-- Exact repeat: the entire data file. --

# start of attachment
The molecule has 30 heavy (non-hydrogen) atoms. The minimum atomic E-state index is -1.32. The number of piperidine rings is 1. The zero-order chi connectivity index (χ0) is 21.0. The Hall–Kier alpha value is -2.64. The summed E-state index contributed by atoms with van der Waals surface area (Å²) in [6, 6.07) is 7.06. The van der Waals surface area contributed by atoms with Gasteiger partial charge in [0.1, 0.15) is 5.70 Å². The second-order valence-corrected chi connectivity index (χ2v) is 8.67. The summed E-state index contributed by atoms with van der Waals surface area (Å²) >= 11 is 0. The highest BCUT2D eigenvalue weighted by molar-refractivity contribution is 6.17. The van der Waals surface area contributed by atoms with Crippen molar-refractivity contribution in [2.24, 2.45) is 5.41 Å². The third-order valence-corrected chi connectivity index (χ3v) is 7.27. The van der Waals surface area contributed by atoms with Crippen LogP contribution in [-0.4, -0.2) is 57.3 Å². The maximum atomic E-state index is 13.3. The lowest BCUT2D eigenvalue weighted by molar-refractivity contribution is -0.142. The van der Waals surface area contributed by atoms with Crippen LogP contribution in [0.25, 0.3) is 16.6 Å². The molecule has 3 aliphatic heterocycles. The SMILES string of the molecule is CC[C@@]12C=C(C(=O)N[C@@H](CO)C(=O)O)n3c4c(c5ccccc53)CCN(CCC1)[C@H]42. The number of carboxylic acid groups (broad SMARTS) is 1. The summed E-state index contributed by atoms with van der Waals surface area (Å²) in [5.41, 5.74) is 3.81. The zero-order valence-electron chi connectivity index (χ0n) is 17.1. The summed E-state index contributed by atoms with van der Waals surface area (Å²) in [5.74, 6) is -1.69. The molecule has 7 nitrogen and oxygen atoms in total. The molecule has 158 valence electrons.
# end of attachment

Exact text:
The molecule has 30 heavy (non-hydrogen) atoms. The minimum atomic E-state index is -1.32. The number of piperidine rings is 1. The zero-order chi connectivity index (χ0) is 21.0. The Hall–Kier alpha value is -2.64. The summed E-state index contributed by atoms with van der Waals surface area (Å²) in [6, 6.07) is 7.06. The van der Waals surface area contributed by atoms with Gasteiger partial charge in [0.1, 0.15) is 5.70 Å². The second-order valence-corrected chi connectivity index (χ2v) is 8.67. The summed E-state index contributed by atoms with van der Waals surface area (Å²) >= 11 is 0. The highest BCUT2D eigenvalue weighted by molar-refractivity contribution is 6.17. The van der Waals surface area contributed by atoms with Crippen molar-refractivity contribution in [2.24, 2.45) is 5.41 Å². The third-order valence-corrected chi connectivity index (χ3v) is 7.27. The van der Waals surface area contributed by atoms with Crippen LogP contribution in [-0.4, -0.2) is 57.3 Å². The maximum atomic E-state index is 13.3. The lowest BCUT2D eigenvalue weighted by molar-refractivity contribution is -0.142. The van der Waals surface area contributed by atoms with Crippen LogP contribution in [0.25, 0.3) is 16.6 Å². The molecule has 3 aliphatic heterocycles. The SMILES string of the molecule is CC[C@@]12C=C(C(=O)N[C@@H](CO)C(=O)O)n3c4c(c5ccccc53)CCN(CCC1)[C@H]42. The number of carboxylic acid groups (broad SMARTS) is 1. The summed E-state index contributed by atoms with van der Waals surface area (Å²) in [5.41, 5.74) is 3.81. The zero-order valence-electron chi connectivity index (χ0n) is 17.1. The summed E-state index contributed by atoms with van der Waals surface area (Å²) in [5.74, 6) is -1.69. The molecule has 7 nitrogen and oxygen atoms in total. The molecule has 158 valence electrons.